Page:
Monday, October 26, 2015

Pakistan has laws against rape and adultery, but what about incest?

Writing about the sexual abuse of a little girl is hard. Writing about the little girl’s incestuous relationship resulting in years of rape at the hands of her father is harder.

In all the history of humankind, all societies have considered incest abhorrent, shameful and worthy of criminal sanction. But skirting around the uncomfortable topic of incest comes hand-in-hand with its social sanction. And in no place is incest slipped under the proverbial rug so eagerly as it is in the shame and honour based culture of Pakistan.

This is because in a shame and honour based culture, the shameful action of one family member necessarily falls on all family members.

This is why the recent sentence of 12 years in prison handed down to Saeed Ahmed Khan for the many years of incestuous rape of his daughter, is a welcome relief and yet another step by the Pakistani judiciary in the right direction.

A review of incest cases in Pakistan reveals the patriarchal and gendered power dynamics at play. Alongside Pakistan’s patriarchal attitude, a glimpse into the family unit itself becomes equally necessary.

Sociologically, a family unit is not only a place where a child will typically reach physical maturity, but also where she will form emotional attachments and come to understand her social heritage, her place in the world.

Within this familial framework, the prohibition against incest is understood by all and is deeply rooted in the human archetypal psyche; it is perverse, unnatural and absolutely prohibited.

But what happens if an adult – a trusted head of the household with insurmountable power – unnaturally chooses to betray the prohibition on incest?

With several incest cases having been successfully litigated, sexual abuse within the household is finally on the forefront of the minds of Pakistanis.

This does not mean that the widespread gender inequality and deep-rooted attitudes of male superiority over women has been eradicated from the average Pakistani psyche. In fact, socially and culturally, not much has changed since the 2011 United Nations Human Development Report ranking Pakistan 115th on the scale of gender equality out of 187 countries.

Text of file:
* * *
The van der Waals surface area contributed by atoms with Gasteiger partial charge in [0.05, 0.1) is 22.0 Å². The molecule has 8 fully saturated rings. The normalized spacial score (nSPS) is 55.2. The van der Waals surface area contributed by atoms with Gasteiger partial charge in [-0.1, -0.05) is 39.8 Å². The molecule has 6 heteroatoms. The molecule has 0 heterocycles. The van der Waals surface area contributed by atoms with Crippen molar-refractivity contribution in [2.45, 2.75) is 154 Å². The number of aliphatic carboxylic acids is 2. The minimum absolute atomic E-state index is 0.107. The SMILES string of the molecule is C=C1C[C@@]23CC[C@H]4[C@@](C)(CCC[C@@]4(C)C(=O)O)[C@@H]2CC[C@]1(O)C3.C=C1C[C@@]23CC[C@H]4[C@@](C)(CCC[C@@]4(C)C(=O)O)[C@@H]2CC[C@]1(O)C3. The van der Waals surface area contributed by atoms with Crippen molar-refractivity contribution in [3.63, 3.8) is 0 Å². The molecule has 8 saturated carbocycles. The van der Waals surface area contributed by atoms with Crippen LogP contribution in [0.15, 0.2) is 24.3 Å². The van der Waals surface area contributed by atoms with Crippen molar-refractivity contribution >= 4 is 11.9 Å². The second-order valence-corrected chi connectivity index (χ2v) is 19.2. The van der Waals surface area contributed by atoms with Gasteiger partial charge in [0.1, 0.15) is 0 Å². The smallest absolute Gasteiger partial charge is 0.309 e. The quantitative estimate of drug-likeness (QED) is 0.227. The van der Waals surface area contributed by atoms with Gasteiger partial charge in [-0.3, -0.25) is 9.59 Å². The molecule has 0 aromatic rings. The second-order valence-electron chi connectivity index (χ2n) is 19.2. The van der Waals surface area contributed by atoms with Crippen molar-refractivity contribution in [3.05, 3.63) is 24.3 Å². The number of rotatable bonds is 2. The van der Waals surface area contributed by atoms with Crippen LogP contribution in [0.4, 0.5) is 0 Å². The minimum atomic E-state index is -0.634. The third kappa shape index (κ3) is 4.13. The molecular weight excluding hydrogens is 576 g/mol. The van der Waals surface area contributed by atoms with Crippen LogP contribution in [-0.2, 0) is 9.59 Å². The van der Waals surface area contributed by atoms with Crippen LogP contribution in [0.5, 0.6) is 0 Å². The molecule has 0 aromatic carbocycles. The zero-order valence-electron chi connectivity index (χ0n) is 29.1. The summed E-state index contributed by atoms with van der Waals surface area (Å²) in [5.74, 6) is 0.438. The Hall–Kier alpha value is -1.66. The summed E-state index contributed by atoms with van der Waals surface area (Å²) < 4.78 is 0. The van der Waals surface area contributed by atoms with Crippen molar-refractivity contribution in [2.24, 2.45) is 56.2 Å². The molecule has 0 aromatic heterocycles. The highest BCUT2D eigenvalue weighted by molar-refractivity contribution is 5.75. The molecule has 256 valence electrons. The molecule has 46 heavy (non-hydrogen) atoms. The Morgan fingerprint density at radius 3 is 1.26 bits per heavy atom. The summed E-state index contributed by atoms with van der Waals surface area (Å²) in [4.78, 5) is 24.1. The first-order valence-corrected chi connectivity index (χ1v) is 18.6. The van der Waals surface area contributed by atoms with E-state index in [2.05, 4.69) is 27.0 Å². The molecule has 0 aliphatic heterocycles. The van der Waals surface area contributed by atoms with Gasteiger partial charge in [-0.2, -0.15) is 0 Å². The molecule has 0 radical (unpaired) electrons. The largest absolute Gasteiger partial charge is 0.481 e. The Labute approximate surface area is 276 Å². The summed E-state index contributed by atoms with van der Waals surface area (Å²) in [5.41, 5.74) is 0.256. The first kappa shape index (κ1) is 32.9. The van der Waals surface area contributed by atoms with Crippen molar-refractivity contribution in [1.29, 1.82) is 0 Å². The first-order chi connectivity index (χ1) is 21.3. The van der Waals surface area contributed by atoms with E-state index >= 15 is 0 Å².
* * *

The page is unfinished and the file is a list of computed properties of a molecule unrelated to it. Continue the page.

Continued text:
But cases of incest are being confronted head-on more and more because of bravery of emboldened victims – who in conjunction with their family members, peers, and legal advocacy – opt to enter the permanently life-altering, hell storm that is seeking criminal retribution against a family member in the ultimate public arena: a courtroom.

At this time, Pakistan has no set of laws dealing with incest. What it does have is a law against rape and zina (adultery).

But, according to Anber Raz, Sexual Violence Programme Officer at Equality Now,

“These laws are problematic and don’t address sexual violence adequately.”

In the recent decision of Saeed Ahmed Khan, plenty of people were quick to point out that 12 years in prison is trivial and senseless for a crime so fundamentally abhorrent.

But in a society like Pakistan where religious scholars and regular folk alike are quick to dismiss incest on the delusional basis of something like this not being possible in an Islamic country, the conviction of Khan is monumental, and it is considerable.

Yet the legal process remains overcome with frustrations and fatigue.

War Against Rape (WAR) Programs Officer Rukhsana Siddiqui speaks of the frustrations of dealing with a culture in which incest does not have acceptance and where most cases will ultimately go unreported.

“There are social pressures: the mother, the relatives and their opinions. At every stage, the woman is not believed. The police and medical examiners will say ‘ye Islami mulk hai’ (this is an Islamic country) this cannot happen – these women are lying for their personal motives,” says Siddiqui.

Often those who will come to WAR will not immediately want to initiate legal action. Siddiqui’s team tells the victim that her silence will only perpetrate the cycle of sexual abuse. The ugly truth is that there will be more like her unless she is the one to speak up.

If the victim agrees to pursue legal action, an FIR is registered with the police. This is followed by the medico legal exam after which point the case will begin a long journey through the perennially backlogged court system of Pakistan.

For Anber Raz, the medical examination is the biggest hurdle faced by lawyers during the court procedure.

“As experts, doctors’ opinions are highly valued. But when the experts lack adequate training and understanding of sexual violence that is a big problem,” says Raz.

In one of Equality Now’s cases, the expert doctor retained took the liberty of giving her own personal verdict on what had happened to the victim.

According to the doctor, the girl wasn’t a virgin but not because she had been raped since there were no physical signs of a struggle.

Equally problematic is Pakistan’s inadequate DNA database.

“In an incest case where the accused is known to authorities, DNA comparison is possible,” says Raz. “But often, this DNA sample is not stored correctly or becomes contaminated.”

Equally troubling is the requirement that the woman purchase her own rape kit from the main floor pharmacy of any given hospital.

“This means people have to ask for the kit in a public place where they can be easily overheard,” says Raz.

“In a country like Pakistan where there is already a huge stigma around rape, this just adds to the many reasons why women would be reluctant to come forward.”

from The Express Tribune Blog

No comments:

Post a Comment